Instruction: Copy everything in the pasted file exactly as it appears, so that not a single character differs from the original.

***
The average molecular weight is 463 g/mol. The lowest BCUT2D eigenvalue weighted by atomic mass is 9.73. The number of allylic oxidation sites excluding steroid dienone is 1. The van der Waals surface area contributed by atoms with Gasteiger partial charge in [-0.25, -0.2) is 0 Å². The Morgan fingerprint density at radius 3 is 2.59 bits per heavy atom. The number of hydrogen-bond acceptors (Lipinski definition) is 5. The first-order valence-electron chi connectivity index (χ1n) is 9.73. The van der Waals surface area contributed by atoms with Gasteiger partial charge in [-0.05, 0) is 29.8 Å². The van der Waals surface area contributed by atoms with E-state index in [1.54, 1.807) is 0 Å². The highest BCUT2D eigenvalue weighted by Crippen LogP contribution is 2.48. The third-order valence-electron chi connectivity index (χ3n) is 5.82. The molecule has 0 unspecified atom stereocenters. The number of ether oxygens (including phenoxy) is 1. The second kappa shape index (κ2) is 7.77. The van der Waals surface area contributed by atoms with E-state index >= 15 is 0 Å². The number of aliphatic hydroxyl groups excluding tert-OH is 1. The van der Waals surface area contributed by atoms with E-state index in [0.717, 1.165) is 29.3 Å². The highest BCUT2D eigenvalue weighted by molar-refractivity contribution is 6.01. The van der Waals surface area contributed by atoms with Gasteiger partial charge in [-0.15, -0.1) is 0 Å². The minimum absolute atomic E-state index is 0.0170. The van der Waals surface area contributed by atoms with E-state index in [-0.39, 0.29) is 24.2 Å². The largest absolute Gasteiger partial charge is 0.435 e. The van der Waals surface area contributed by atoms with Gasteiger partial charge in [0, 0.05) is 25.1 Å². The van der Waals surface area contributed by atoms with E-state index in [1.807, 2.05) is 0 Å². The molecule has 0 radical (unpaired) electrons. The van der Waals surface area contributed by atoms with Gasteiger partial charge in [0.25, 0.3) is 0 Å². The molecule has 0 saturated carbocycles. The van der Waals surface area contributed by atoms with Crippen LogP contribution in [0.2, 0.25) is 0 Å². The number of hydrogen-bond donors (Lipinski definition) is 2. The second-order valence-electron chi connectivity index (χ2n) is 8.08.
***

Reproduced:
The average molecular weight is 463 g/mol. The lowest BCUT2D eigenvalue weighted by atomic mass is 9.73. The number of allylic oxidation sites excluding steroid dienone is 1. The van der Waals surface area contributed by atoms with Gasteiger partial charge in [-0.25, -0.2) is 0 Å². The Morgan fingerprint density at radius 3 is 2.59 bits per heavy atom. The number of hydrogen-bond acceptors (Lipinski definition) is 5. The first-order valence-electron chi connectivity index (χ1n) is 9.73. The van der Waals surface area contributed by atoms with Gasteiger partial charge in [-0.05, 0) is 29.8 Å². The van der Waals surface area contributed by atoms with E-state index in [1.54, 1.807) is 0 Å². The highest BCUT2D eigenvalue weighted by Crippen LogP contribution is 2.48. The third-order valence-electron chi connectivity index (χ3n) is 5.82. The molecule has 0 unspecified atom stereocenters. The number of ether oxygens (including phenoxy) is 1. The second kappa shape index (κ2) is 7.77. The van der Waals surface area contributed by atoms with E-state index >= 15 is 0 Å². The number of aliphatic hydroxyl groups excluding tert-OH is 1. The van der Waals surface area contributed by atoms with E-state index in [0.717, 1.165) is 29.3 Å². The highest BCUT2D eigenvalue weighted by molar-refractivity contribution is 6.01. The van der Waals surface area contributed by atoms with Gasteiger partial charge in [-0.15, -0.1) is 0 Å². The minimum absolute atomic E-state index is 0.0170. The van der Waals surface area contributed by atoms with E-state index in [-0.39, 0.29) is 24.2 Å². The largest absolute Gasteiger partial charge is 0.435 e. The van der Waals surface area contributed by atoms with Gasteiger partial charge in [0, 0.05) is 25.1 Å². The van der Waals surface area contributed by atoms with E-state index in [1.807, 2.05) is 0 Å². The molecule has 0 radical (unpaired) electrons. The van der Waals surface area contributed by atoms with Gasteiger partial charge in [0.25, 0.3) is 0 Å². The molecule has 0 saturated carbocycles. The van der Waals surface area contributed by atoms with Crippen LogP contribution in [0.2, 0.25) is 0 Å². The number of hydrogen-bond donors (Lipinski definition) is 2. The second-order valence-electron chi connectivity index (χ2n) is 8.08.